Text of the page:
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Research Papers

Pointwise Identification of Elastic Properties in Nonlinear Hyperelastic Membranes—Part I: Theoretical and Computational Developments

[+] Author and Article Information
Jia Lu1

Department of Mechanical and Industrial Engineering, Center for Computer Aided Design, The University of Iowa, Iowa City, IA 52242-1527jia-lu@uiowa.edu

Xuefeng Zhao

Department of Mechanical and Industrial Engineering, Center for Computer Aided Design, The University of Iowa, Iowa City, IA 52242-1527

1

Corresponding author.

J. Appl. Mech 76(6), 061013 (Jul 27, 2009) (10 pages) doi:10.1115/1.3130805 History: Received February 05, 2008; Revised February 04, 2009; Published July 27, 2009

We present an innovative method for characterizing the distributive elastic properties in nonlinear membranes. The method hinges on an inverse elastostatic approach of stress analysis that can compute the wall stress in a deformed convex membrane structure using assumed elastic models without knowing the realistic material parameters. This approach of stress analysis enables us to obtain the wall stress data independently of the material in question. The stress and strain data collected during a finite inflation motion are used to delineate the elastic property distribution in selected regions. In this paper, we discuss the theoretical and computational underpinnings of the method and demonstrate its feasibility using numerical simulations involving a saclike structure of known material property.

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Copyright © 2009 by American Society of Mechanical Engineers
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References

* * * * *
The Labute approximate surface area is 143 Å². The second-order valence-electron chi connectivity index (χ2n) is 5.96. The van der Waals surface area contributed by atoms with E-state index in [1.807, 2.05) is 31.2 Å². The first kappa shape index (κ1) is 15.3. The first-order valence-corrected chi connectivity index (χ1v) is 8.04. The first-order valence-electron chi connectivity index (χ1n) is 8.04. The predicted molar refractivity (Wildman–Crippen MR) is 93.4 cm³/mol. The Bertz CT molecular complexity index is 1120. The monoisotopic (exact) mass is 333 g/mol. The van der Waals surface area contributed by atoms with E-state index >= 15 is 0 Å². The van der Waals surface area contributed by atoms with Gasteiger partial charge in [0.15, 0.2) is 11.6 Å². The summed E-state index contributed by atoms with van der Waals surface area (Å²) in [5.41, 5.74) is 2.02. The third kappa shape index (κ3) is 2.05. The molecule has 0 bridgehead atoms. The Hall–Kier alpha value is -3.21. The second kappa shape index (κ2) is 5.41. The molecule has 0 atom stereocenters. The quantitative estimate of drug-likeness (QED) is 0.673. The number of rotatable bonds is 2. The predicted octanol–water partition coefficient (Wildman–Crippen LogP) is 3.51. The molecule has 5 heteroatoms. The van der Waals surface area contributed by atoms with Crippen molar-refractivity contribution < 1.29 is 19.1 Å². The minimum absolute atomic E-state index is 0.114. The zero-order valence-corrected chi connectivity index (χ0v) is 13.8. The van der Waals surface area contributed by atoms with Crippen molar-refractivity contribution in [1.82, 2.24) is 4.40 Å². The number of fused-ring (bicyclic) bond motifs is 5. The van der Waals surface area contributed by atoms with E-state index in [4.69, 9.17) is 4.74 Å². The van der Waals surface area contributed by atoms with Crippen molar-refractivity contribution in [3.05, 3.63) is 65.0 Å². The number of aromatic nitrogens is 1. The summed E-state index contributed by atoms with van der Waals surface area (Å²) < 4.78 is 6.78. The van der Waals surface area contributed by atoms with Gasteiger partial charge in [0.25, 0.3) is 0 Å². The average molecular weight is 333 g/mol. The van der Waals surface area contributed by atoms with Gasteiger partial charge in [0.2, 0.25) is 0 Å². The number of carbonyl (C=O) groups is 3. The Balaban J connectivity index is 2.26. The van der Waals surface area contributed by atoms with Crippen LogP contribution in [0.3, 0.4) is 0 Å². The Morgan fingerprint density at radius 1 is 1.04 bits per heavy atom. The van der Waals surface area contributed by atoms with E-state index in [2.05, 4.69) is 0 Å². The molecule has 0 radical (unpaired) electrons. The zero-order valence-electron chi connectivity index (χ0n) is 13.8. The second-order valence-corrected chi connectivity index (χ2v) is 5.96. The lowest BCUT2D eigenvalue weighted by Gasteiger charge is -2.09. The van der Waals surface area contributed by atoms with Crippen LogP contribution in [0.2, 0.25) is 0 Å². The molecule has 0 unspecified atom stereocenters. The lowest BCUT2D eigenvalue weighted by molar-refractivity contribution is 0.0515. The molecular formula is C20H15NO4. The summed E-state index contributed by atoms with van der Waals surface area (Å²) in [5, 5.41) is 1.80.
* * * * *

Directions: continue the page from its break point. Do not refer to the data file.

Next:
Figures

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Figure 1

Schematic illustration of the kinematic map

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Figure 2

Undeformed geometry and finite element mesh of the membrane sac: (a) perspective view and (b) bottom view

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Figure 3

The distribution of principal stresses in the membrane sac: (a) t1 and (b) t2

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Figure 4

The percentage difference in principal stresses under the change of elasticity parameters. Upper row: increasing both parameters μ1 and μ2 by 10 times: (a) t1 and (b) t2; lower row: increasing both parameters μ1 and μ2 by 100 times: (c) t1 and (d) t2.

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Figure 5

Identified elasticity parameters of model A knowing the reference metric: (a) μ1 and (b) μ2

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Figure 6

Absolute values of the relative error (in percentage) between identified elasticity parameters and true parameters of model A knowing the reference metric: (a) μ1 and (b) μ2

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Figure 7

Identified elasticity parameters of model A without knowing the reference metric: (a) μ1 and (b) μ2

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Figure 8

Absolute values of the relative error (in percentage) between identified elasticity parameters and true parameters of model A without knowing the reference metric: (a) μ1 and (b) μ2

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Figure 9

Identified elasticity parameters of model B knowing the reference metric: (a) ν1 and (b) ν2

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Figure 10

Identified elasticity parameters of model B without knowing the reference metric: (a) ν1 (b) ν2

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Figure 11

Comparison between the “experimental” stress invariants and the predictions of model B: (a) J1 and (b) J2

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